Cleveland Police Union President Releases Divisive, Inappropriate Statement On $6 Million Tamir Rice Family Settlement

President of the Cleveland Police Patrolman's Association, Steve Loomis, issued a divisive, inappropriate, and polarizing statement on how he believes the family of Tamir Rice should use the $6 million settlement. The 12-year-old was killed when rookie police officer Timothy Loehmann fired on Tamir within seconds of approaching the boy, who was holding a plastic airsoft gun. Another officer, Frank Garmback, was also at the scene of the incident, and neither was indicted by a grand jury.

Tamir was killed on November 22, 2014, and the faux grand jury didn't convene until a year later. The failure to move the process along quickly compounded the grief of the Rice family, and calls rang out for "Justice for Tamir." When there was no indictment, the family, as well as many Clevelanders, did not believe that a just verdict had been reached. It was soon revealed that Cuyahoga County Prosecutor Timothy McGinty maneuvered and used the semblance of a grand jury, which never voted, to get the results the prosecutor desired. There was no documentation of a formal "declined to indict" decision, and McGinty lost the March election to Michael O'Malley in March, likely a vote of no confidence.

In light of the situation, and the decision to settle the case by the city of Cleveland, which means there will be no admission of wrongdoing on the part of Cleveland police -- not even partial -- Loomis' statement is particularly insensitive and does nothing to heal wounds that remain open. It also shows a continual inability to view the incident from the vantage point of the Rice family and an uncanny knack for blaming the victim and his family. Not only those in Cleveland, but others shared their disbelief and opposition to Loomis' stance. The settlement's clause for no admission of wrongdoing is a legality, but Loomis' statement is deliberate and troubling, as noted by

It is unconscionable that Loomis would attempt to direct the settlement funds of Tamir's family. It is not their responsibility to train children on the dangers of using real or authentic-looking guns. The job of the Cleveland police is to serve, protect, and not open fire within seconds of arrival on the scene in an open-carry state. If Cleveland officers had a trustful relationship with city residents, law enforcement could go into schools and explain the dangers of guns to students, but when young people feel as though treatment is unfair, they tend to tune out authority figures.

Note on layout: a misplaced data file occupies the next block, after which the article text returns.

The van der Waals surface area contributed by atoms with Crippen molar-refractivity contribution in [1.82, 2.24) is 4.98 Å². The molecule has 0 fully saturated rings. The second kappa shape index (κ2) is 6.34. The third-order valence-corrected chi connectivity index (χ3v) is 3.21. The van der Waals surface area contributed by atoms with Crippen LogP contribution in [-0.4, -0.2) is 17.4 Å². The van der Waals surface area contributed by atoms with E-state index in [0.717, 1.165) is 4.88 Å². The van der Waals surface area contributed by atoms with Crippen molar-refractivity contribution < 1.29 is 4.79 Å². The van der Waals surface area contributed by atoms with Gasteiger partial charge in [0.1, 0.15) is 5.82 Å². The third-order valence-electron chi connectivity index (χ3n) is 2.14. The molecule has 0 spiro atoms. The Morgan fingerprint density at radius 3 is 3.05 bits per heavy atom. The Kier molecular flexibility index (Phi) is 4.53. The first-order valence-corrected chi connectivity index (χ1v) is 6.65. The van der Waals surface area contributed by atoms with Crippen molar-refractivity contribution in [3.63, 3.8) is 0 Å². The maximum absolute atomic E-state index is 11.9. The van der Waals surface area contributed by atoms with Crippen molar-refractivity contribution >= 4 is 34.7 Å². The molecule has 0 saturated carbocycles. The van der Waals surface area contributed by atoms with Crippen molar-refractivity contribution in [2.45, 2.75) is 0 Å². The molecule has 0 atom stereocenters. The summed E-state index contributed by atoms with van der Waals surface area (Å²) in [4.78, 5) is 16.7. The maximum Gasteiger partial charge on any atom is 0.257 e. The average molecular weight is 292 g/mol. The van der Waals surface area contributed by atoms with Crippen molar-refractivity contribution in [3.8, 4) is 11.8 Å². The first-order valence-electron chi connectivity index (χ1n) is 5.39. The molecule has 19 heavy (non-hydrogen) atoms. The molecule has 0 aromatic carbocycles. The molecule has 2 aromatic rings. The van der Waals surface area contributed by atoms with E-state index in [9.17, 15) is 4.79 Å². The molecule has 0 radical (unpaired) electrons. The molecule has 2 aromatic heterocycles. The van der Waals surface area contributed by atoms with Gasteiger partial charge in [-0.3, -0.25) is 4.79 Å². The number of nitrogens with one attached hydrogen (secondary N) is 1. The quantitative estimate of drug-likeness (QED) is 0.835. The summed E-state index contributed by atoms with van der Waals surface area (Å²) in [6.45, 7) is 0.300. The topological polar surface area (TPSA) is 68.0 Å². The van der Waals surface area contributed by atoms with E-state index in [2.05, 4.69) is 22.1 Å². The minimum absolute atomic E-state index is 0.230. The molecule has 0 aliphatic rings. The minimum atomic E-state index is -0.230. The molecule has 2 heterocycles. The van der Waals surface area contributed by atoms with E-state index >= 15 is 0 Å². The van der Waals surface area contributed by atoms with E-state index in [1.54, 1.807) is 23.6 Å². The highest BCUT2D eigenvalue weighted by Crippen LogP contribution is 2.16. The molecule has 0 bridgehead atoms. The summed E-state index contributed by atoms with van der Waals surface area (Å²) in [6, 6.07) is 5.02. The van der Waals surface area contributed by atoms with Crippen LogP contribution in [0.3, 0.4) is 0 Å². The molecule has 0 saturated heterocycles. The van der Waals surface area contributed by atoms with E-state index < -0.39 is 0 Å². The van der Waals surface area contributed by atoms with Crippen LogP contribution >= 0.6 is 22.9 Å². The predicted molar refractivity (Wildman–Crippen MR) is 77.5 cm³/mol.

The dispatcher who delivered the message to the police failed to advise them that an initial call indicated that the individual was a juvenile who probably had a "fake gun." Therefore, there is undeniable culpability on the city of Cleveland's part. A question of whether fear and inexperience caused Lohmann to act hastily before assessing the situation was also raised. Then there was also a delay in administering CPR and treatment of Tamir's family at the scene, which are disconcerting, as noted by ABC 13 Eyewitness News.

If Loomis' statement was truly on behalf of the Cleveland Police union, it is a negative one that further antagonizes and traumatizes the Rice family. How much can one take? It is unheard of for such a statement to be made, and it demonstrates a hardline attitude that in Cleveland, police business will continue as usual, per Fusion. The apathy, lack of sensitivity, and stony-hearted attitude add to the distrust between community members and law enforcement. When one is in a position of influence, tact and discretion are crucial, and Loomis has exercised neither.

Loomis, a prolific spokesman for the Cleveland police, usually has much to share verbally, but decided to release a written statement rather than address the media through a press conference, town hall, or community forum. The Rice family, the people of Cleveland, and the supporters of everyone who has suffered at the hands of those in power will continue moving forward. Unfortunately, no bridge that leads to change or understanding has been built, and for the part he played in this unfortunate outcome, Loomis should be ashamed. Introspection and an apology are in order.

[Photo by Angela Merendino/Getty Images]